City councillors call on Tory to stop 'extreme show of force' when dismantling Toronto encampments
TORONTO -- Five city councillors are calling on the mayor to prevent any “extreme show of force” by the city when homeless encampments are dismantled after violent scuffles broke out between protesters and police earlier this week.
The letter, signed by councillors Shelley Carroll, Mike Layton, Josh Matlow, Gordon Perks and Kristyn Wong-Tam, asks the mayor to adopt a nonviolent approach to clearing out encampments across the city.
The councillors penned the letter in anticipation of an encampment at Moss Park being dismantled in the coming days.
The letter also comes days after the city dismantled encampments at Alexandra Park and Lamport stadium this week, resulting in violent brawls between protesters and police at the latter.
“There is absolutely no need for batons, pepper spray or even guns, not when the work should be done by the City’s Streets to Home staff and other outreach workers,” the letter read.
On Wednesday morning, crowds of protesters attended Lamport Stadium after word spread that the city was dismantling an encampment there.
The city said it was enforcing trespass notices that were issued on June 12 requiring encampment residents to vacate the parkette.
After hours of peaceful protest against the removal of the encampments, the city asked the police to enforce the notices and clear out the area.
Clashes then ensued between the protesters and police with what many described as extreme force being used to remove and handcuff protesters.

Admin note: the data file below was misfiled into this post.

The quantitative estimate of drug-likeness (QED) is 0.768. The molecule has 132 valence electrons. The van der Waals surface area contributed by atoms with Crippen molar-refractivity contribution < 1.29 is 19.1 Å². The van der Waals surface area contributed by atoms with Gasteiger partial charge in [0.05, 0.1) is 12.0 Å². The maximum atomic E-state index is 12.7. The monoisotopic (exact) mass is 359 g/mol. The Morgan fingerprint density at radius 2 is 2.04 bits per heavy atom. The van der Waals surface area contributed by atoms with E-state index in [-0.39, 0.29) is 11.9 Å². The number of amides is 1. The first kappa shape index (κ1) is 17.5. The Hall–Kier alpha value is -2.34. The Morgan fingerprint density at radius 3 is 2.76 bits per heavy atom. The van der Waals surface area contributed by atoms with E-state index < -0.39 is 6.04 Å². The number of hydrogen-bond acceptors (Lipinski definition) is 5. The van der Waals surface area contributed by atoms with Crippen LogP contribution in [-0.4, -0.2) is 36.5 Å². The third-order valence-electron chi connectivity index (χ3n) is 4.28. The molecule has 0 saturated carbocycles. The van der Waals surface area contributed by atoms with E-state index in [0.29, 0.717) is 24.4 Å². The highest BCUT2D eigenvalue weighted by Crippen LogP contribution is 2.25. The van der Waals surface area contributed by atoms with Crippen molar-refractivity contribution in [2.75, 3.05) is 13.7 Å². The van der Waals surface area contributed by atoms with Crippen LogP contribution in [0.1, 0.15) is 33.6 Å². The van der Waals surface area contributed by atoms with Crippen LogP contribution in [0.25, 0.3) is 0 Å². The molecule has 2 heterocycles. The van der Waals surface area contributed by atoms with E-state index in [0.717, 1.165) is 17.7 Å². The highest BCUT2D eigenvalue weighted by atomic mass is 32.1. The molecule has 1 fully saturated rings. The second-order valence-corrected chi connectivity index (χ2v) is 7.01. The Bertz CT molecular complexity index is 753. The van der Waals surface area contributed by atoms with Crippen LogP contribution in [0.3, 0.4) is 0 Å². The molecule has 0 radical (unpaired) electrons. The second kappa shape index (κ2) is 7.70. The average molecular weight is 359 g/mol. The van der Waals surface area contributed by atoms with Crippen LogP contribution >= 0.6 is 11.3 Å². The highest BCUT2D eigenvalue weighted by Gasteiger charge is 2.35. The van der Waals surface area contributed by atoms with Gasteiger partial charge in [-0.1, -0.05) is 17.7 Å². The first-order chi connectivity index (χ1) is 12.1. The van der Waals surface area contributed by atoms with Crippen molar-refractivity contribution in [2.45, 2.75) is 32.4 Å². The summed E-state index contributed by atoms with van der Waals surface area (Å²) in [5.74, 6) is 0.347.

CP24 cameras also caught officers shoving a number of people out of the area.
Twenty-six people were arrested at Lamport Stadium. Seven of them are facing criminal charges while the rest were charged under the Trespass to Property Act.
Police said three officers were injured and that objects were thrown and an unknown substance was sprayed at officers during the scuffles.
Tory has defended the city’s actions to clear out the encampments and reiterated that they’re not a safe housing option. He also maintains that the city does not direct the police on how to enforce trespass notices.
“We’ll continue with that work and hopefully people who have particular views, which I welcome on the issue of homelessness and how encampments should be dealt with, decide to become allies as opposed to people who seek confrontation. Because I’m just trying to address a very difficult, very complex problem involving very vulnerable people as best we can,” Tory told reporters on Friday.
The councillors are calling for a human rights approach in engaging with individuals experiencing homelessness, as outlined in the Path Forward recommendations that were endorsed by over 200 organizations.
“Mayor Tory, your approach to encampments does not effectively resolve the challenge we face, as you are only moving people experiencing homelessness from the parks to laneways, under bridges or into another park. Absolutely no one voted for this extreme show of force that keeps happening under your authority,” the letter read.
Speaking to CP24 Friday afternoon, Matlow called the city's approach violent, inhumane and ineffective.